For better or worse, Magic: The Gathering’s relentless spoiler season is well and truly back in full force. Since returning from their holiday break, we’ve had not one, but two spoiler seasons! Following swiftly on from Murders at Karlov Manor, the latest round of MTG Secret Lair drops stole the show. With new reprints being revealed each day, the overwhelming drip feed of content has practically been neverending!
Thankfully, at long last, the release day for the Winter 2024 Superdrop is finally upon us. Putting an end to the set’s spoiler season, players can finally look forward to actually purchasing these cards! Before that time comes, however, Wizards of the Coast did have one last reveal up their sleeves.
Keeping the worst to last, a final, rather dire, Secret Lair drop, Deceptive Divination, has been revealed! Worryingly, beyond its dismal value, this Secret Lair drop appears to have a major misprint, making one MTG card almost useless!
An Almost Unplable Counterspell
First printed in Torment Circular Logic is a classic counterspell that has been around for literal decades. Despite this provenance, Circular Logic isn’t a very good MTG card since it’s a three mana counterspell. As if this wasn’t poorly costed enough, Circular Logic also requires a good deal of fuel to be effective.
Through these details combined, Circular Logic is completely unplayable in the vast majority of MTG decks. Even Commander doesn’t really want this unusual counterspell. Thankfully, to save it from being Draft chaff, Circular Logic has a saving grace; Madness. If it’s discarded, this counterspell can be cast for just one mana, which seems about fair for its requirements.
While it’s far from a tier-one archetype, Circular Logic does see some play in Premodern Madness decks. Similarly, Madness decks in Commander can also make use of this card, but it’s hardly a staple. In theory, being a cult card could make the new Secret Lair variant of Circular Logic surprisingly lucrative. That would be the case, however, if it was playable.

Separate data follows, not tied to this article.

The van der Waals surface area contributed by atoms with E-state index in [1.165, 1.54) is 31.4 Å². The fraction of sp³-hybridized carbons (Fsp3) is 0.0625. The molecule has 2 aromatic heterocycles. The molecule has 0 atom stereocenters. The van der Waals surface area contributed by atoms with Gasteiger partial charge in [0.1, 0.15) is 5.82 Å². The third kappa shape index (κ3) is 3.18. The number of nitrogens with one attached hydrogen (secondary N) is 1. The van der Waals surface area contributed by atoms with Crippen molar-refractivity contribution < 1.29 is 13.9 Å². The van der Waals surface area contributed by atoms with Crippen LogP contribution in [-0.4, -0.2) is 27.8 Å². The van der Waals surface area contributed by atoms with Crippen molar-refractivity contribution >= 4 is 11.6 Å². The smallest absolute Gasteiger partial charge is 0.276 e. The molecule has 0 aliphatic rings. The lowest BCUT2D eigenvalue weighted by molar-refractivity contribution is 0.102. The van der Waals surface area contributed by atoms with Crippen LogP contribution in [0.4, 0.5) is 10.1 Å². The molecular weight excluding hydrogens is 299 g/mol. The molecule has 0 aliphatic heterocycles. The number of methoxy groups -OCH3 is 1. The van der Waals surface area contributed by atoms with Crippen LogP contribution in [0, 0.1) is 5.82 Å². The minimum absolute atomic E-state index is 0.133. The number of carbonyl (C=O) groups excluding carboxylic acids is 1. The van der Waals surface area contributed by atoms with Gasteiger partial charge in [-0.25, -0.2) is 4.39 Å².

For some bizarre reason, the new Secret Lair artwork has made Circular Logic a sorcery, rather than an instant. As you might suspect, this makes the card effectively unplayable outside of its Madness ability. Since this is essentially the only way it is played, this nerf might not be as devastating as first thought.
Considering there is a large market for misprints in MTG, this new Circular Logic could be rather desirable. That being said, this misprint isn’t going to be uncommon by any means. According to Wizards, this misprint has made print and affects both foil and non-foil variants of Deceptive Divination. As always, while this misprint is unfortunate it does not change the playability of the card at all. The functional oracle text for Circular Logic remains the same as always.
Utterly Dismal Value
As much as Circular Logic is undeniably an interesting oddity, in terms of value, this card is severely lacking. Thanks to a bounty of reprints, most recently in Dominaria Remastered, this card is effectively worthless. Costing just $0.07, there’s really no demand for this card so its Secret Lair value is a total mystery.
Unfortunately, the value of the Deceptive Divination Secret Lair drop doesn’t get much better outside of Circular Logic. Moving on up, the next most expensive card is Wall of Omens at just $0.31. While cheap, Wall of Omens does see some Commander play according to EDHREC, but it’s hardly a beloved staple.
Thankfully, the same isn’t true for Eternal Witness as they’re an immensely popular card. Found in over 350,000 Commander decks, Eternal Witness is truly a green staple. For better or worse, despite this status, Eternal Witness is also incredibly cheap due to being reprinted into the ground. While this may disappoint some MTG finance fans, there should still be demand for this fancy Secret Lair variant.
Taking another step up, Price of Progress is another popular yet fairly inexpensive MTG card. Selling for around $3.75, Price of Progress can be quite a punishing card in the right deck and format. Played in Legacy and Commander, the ubiquity of non-basic lands has made this card somewhat of a niche darling. Thanks to this, depending on opinions about the artwork, the new variant could be rather expensive.
Topping the value charts for this Secret Lair drop, Scheming Symmetry is worth a staggering $4.75. In case the sarcasm was lost through text, this symmetrical tutor is not very popular or expensive. Practically only seeing play in Commander, there’s little demand for this risky bomb.
How Will It Sell?
With the limited stock Winter 2024 Superdrop now on sale, only one question remains; how will each Secret Lair sell? Unfortunately, this isn’t an easy question to answer. Conserving the lack of value, first impressions may seem like this Superdrop will be a super flop. In reality, however, the success or failure of this Secret Lair drop depends on the print volume.
As the first limited stock Secret Lair Superdrop, the Winter 2024 drop is uncharted territory. Thanks to this, no one really knows what is going to happen until it happens throughout the month. In theory, each Secret Lair could sell out incredibly quickly thanks to eager players and scalpers alike. Alternatively, should demand be high enough, many of the Secret Lairs may never sell out at all!
Right now, we’re just going to have to wait and see what happens throughout the following weeks. Only then will we know the extent of current demand, and how that may affect prices going forward.